This Geometer was clinging to the grass following an early morning rain. It's the heaviest mottled, above and below, of the Euchlaenas I find.
The moth was named by a Frenchmen, Achille Guenee, in 1857. Guenee, a lawyer and lepidoterist, pinned names on many North American species without ever leaving his home in Chatelliers.
He would work with specimens shipped to him, or sometimes, drawings and paintings. A number of his species are described from John Abbot's illustrations, which were loaned to him at about the time this Euchlaena was described. Whether or not it was among Abbot's paintings, I don't know.
Abbot, a Revolutionary War veteran, was the New World's first truly American naturalist and painter. Prior to that (and for a century after, as with Guenee), most of the identification of American lepidoptera took place overseas. Abbot was the guy who actually did the collecting and sending. His artwork, however, is what set him apart. His work (of which Thomas Jefferson was a fan) showed such exacting detail that even two hundred years later, led to an interesting discovery. Yale's University's Larry Gall, an entomologist with a special interest in the Catocalas, was looking through some of Abbot's Catocala paintings when he came upon a familiar species. This moth, supposedly described for the first time in the late 20th century, was already depicted in Abbot's collection of paintings.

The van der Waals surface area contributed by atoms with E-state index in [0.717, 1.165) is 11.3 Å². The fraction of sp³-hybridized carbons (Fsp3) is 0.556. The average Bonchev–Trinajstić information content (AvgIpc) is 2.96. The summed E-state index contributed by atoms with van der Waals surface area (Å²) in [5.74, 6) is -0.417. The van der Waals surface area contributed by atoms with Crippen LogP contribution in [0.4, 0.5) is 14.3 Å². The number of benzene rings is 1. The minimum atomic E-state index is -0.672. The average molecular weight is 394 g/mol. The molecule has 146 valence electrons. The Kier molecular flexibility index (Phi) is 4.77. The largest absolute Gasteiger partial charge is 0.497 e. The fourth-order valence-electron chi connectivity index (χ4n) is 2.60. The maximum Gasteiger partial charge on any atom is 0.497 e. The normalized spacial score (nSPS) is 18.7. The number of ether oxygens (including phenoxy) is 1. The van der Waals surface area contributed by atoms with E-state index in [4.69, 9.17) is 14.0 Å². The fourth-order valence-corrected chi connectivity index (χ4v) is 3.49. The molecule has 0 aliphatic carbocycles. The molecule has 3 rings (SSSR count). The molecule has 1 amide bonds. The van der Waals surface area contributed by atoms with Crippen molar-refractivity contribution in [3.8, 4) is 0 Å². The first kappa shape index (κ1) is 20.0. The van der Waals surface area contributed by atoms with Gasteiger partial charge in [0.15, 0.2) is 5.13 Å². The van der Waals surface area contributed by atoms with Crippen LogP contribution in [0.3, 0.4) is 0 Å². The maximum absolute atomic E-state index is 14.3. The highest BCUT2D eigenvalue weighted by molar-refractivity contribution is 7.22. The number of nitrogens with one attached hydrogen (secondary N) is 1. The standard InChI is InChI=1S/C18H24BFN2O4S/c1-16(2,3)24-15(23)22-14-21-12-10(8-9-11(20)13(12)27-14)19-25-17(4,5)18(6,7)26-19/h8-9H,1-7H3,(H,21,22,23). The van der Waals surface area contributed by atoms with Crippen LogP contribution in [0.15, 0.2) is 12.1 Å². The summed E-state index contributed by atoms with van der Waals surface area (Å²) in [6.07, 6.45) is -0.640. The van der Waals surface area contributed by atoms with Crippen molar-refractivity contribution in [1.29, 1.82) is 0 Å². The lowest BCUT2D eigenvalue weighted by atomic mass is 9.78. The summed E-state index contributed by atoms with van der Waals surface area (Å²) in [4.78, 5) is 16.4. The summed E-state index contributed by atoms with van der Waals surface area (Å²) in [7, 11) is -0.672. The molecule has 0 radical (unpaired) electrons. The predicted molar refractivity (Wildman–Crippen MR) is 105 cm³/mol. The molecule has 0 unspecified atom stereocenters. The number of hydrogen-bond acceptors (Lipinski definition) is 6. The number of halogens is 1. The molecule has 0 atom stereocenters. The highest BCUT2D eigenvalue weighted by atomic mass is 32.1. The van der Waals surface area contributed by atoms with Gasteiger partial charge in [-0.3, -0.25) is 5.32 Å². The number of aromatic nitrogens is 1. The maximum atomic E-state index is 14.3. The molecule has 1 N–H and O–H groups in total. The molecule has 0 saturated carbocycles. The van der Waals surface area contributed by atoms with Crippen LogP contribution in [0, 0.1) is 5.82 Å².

More of tales of the old moth men can be found here.